2022 Fees Table Fees for services held on or after 1 January 2022 should be charged at the statutory rates as detailed on this table.
2021 Fees Table (after 4 May 2021) - Note A4 Fee for Marriage Certificate includes the amendment: '.....certified copy of entry in marriage register at time of registration or subsequently, £11.00. Certificates are issued by the register office and not the church'.
2021 Fees Table (up to 4 May 2021) - Note A4 Fee for Marriage Certificates includes the line: '.....certified copy of entry in marriage register at time of registration or subsequently, £11.00. This is not an ecclesiastical fee and is only payable to churches until May 4th 2021, after which certificates will be issued by the register office and not the church'.
The legal status of parochial fees changed on 1 January 2013. Parochial Fees are fees associated with the cost of marriages and funerals. Parochial Fees was prepared by The Archbishop’s Council to help explain the changes. A guide to Church of England Parochial Fees is a helpful guide to parochial fees.
There are TWO parts to the Parochial fee. The first described as the parochial church council's fee, is payable to the PCC and should be accounted for as the income of the PCC. The second is payable to the DBF. The DBF has a legal entitlment to this fee and the legislation makes it clear that the statutory fee belongs to the DBF. Not remitting such fees to the DBF may therefore be considered as theft, for this reason it is very important that the DBF has a concise record of fees that are due and require a monthly return from every PCC even if the the return is NIL.
The DBF recommends that the PCC collects the fees and take responsibility for passing them onto the DBF. By collecting the fees in this way the PCC acts as an agent on behalf of the DBF.
Fees relate to Church of England services whoever performs them, and wherever they are performed.
Clergy expenses associated with conducting services do not form part of the fee arrangements. These should be claimed separately by the clergy person either from the parish or the funeral director as appropriate, depending on the service being held.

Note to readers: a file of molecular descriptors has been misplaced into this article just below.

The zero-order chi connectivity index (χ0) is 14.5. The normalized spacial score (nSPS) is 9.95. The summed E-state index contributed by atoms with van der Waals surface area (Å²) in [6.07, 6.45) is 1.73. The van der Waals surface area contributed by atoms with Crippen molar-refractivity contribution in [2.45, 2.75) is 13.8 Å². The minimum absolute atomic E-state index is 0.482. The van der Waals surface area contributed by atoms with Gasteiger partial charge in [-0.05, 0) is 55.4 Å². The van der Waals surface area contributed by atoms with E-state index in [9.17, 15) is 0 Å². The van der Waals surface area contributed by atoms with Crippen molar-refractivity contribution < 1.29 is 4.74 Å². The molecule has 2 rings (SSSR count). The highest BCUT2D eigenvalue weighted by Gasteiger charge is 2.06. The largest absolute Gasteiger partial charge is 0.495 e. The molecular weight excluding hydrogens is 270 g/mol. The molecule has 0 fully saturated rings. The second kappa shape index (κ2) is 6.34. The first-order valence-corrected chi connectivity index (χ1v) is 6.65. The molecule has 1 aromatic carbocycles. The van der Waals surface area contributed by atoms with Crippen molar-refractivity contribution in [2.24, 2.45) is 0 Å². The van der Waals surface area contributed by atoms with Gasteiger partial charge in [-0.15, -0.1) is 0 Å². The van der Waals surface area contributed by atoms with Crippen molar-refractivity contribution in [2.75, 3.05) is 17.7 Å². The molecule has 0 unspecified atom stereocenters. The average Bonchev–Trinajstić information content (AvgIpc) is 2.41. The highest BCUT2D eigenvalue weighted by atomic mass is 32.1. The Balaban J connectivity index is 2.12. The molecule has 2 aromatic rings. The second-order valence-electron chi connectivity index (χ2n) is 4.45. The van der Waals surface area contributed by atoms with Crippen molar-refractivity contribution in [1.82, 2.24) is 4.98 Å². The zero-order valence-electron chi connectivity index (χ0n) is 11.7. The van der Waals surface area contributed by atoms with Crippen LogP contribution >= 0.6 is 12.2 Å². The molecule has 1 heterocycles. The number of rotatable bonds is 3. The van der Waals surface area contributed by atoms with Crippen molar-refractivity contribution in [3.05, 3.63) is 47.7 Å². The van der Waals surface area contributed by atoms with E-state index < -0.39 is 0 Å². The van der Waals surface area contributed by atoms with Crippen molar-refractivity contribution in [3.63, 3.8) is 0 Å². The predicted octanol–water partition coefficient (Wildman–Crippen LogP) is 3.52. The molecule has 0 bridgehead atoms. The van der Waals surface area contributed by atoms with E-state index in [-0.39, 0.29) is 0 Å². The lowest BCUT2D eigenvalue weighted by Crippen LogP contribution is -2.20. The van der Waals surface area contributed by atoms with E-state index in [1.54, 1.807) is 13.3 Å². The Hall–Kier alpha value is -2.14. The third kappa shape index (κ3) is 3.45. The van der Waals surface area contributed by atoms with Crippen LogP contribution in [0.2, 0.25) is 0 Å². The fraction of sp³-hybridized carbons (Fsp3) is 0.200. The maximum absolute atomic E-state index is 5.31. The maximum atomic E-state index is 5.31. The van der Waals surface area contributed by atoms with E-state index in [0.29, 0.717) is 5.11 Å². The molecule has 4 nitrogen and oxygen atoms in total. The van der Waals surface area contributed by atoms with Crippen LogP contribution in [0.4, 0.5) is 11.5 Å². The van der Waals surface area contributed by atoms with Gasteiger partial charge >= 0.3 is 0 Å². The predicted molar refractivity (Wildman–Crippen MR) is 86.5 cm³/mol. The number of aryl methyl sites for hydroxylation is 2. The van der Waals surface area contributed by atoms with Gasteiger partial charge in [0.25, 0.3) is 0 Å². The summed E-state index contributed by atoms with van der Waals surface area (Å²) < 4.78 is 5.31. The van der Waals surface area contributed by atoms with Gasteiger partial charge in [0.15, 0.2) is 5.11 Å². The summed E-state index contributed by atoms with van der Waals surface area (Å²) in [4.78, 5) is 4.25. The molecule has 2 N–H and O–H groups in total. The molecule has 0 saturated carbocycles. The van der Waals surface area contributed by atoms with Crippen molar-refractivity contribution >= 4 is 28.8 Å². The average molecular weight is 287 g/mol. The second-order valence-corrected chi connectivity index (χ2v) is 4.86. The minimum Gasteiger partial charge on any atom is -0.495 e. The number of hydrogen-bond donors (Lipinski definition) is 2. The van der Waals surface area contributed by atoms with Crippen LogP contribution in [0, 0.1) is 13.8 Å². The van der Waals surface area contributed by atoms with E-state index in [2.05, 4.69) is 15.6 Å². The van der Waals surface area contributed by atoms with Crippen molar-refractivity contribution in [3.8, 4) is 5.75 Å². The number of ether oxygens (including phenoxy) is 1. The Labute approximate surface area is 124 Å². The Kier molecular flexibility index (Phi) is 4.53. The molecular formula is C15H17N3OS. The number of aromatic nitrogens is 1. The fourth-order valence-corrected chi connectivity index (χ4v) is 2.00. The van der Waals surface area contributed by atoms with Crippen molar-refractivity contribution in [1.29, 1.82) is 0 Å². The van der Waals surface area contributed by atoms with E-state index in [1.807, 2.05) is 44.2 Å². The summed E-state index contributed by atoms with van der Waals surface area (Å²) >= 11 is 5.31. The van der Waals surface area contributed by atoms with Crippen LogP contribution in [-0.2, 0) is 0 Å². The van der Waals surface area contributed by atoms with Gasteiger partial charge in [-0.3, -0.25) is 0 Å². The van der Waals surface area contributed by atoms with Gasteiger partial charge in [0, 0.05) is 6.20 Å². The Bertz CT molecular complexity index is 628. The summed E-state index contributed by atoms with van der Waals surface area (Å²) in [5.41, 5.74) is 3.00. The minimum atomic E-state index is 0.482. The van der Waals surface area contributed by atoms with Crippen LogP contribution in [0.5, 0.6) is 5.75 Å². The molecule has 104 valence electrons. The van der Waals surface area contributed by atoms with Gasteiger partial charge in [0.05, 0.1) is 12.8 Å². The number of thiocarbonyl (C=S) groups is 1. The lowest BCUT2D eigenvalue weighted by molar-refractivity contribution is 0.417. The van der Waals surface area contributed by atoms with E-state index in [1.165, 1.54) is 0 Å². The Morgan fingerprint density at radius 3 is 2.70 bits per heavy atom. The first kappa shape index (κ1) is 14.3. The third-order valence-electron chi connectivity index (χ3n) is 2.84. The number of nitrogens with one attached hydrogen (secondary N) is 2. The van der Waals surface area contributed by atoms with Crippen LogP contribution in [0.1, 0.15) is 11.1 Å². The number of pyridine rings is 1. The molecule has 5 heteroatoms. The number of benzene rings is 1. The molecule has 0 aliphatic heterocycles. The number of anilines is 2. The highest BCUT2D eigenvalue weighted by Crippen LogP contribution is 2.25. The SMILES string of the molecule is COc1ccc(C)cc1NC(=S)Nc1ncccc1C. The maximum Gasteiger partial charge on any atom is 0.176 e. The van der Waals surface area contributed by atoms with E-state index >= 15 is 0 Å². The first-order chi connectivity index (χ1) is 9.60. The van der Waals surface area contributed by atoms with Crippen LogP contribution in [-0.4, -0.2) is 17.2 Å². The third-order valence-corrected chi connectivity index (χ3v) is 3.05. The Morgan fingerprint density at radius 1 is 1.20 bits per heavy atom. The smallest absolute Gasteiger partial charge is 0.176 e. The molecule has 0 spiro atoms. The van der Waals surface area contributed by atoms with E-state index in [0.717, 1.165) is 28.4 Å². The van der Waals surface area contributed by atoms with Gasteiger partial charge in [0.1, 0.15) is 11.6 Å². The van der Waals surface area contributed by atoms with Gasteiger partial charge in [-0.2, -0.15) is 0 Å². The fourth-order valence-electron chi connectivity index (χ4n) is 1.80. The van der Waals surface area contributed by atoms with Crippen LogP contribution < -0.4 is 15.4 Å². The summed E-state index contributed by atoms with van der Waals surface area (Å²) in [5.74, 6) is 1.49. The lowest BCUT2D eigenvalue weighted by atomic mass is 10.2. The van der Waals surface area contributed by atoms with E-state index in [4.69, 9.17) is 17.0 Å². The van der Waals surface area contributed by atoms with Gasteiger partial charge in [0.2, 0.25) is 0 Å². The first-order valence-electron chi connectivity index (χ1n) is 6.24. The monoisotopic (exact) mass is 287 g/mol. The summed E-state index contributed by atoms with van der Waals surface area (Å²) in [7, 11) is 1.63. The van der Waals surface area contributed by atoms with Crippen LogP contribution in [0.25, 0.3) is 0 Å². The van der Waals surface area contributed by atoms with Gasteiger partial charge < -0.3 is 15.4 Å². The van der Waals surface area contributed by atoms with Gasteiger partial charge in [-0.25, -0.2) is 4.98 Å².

Retired clergy with permission to officiate (PTO)
Licensed clergy will normally carry out most funerals and weddings in their parish. This is an important part of their ministry. We do appreciate that retired clergy are sometimes asked to conduct such services. The ministry of retired clergy is much valued, by parishes and by the diocese as a whole. However, in authorising retired clergy with PTO to perform weddings and funerals (and therefore usually* receiving 80% of the fee), clergy should have in mind that reduced fee income for the DBF is likely to lead to either increased parish share or reduced spend on parochial ministry.
(*Please see the current Retired Clergy Fees form (Form 2) on the Forms page of the Fees section for actual amounts payable)
A retired clergy with PTO may perform a wedding or funeral service provided that:-
- The retired clergy are on the DBF list of clergy with permission to officiate (not holding a licence) in the Diocese (see website/diocesan yearbook).
- The Incumbent or Priest in Charge (or if not possible, the Rural Dean or Archdeacon) has authorised the retired clergy person to take the service.
The DBF ask PCCs to pay this fee locally to the retired clergy with PTO on their behalf, and remit to the DBF the remaining portion.
In all other cases the full fee should be sent to the DBF (including Curates, Lay Readers, other Licenced Ministers such as those in secular employment and Self-supporting ministers).
Guidance for weddings and fees payable
There is a required legal fee for marrying in a church. This is set by the Church of England nationally and is the same for every church.
This basic legal fee includes the cost of the vicar, the church, calling your banns, a banns certificate, the marriage certificate, lighting and all administration.
Further guidence The Cost of Church Weddings.
With regards to fees for blessings and such like services, there are no statutory fees. In these circumstances the PCC should charge a reasonable fee, possibly to the value of a wedding service. The full fee in such cases may be kept wholly by the parish.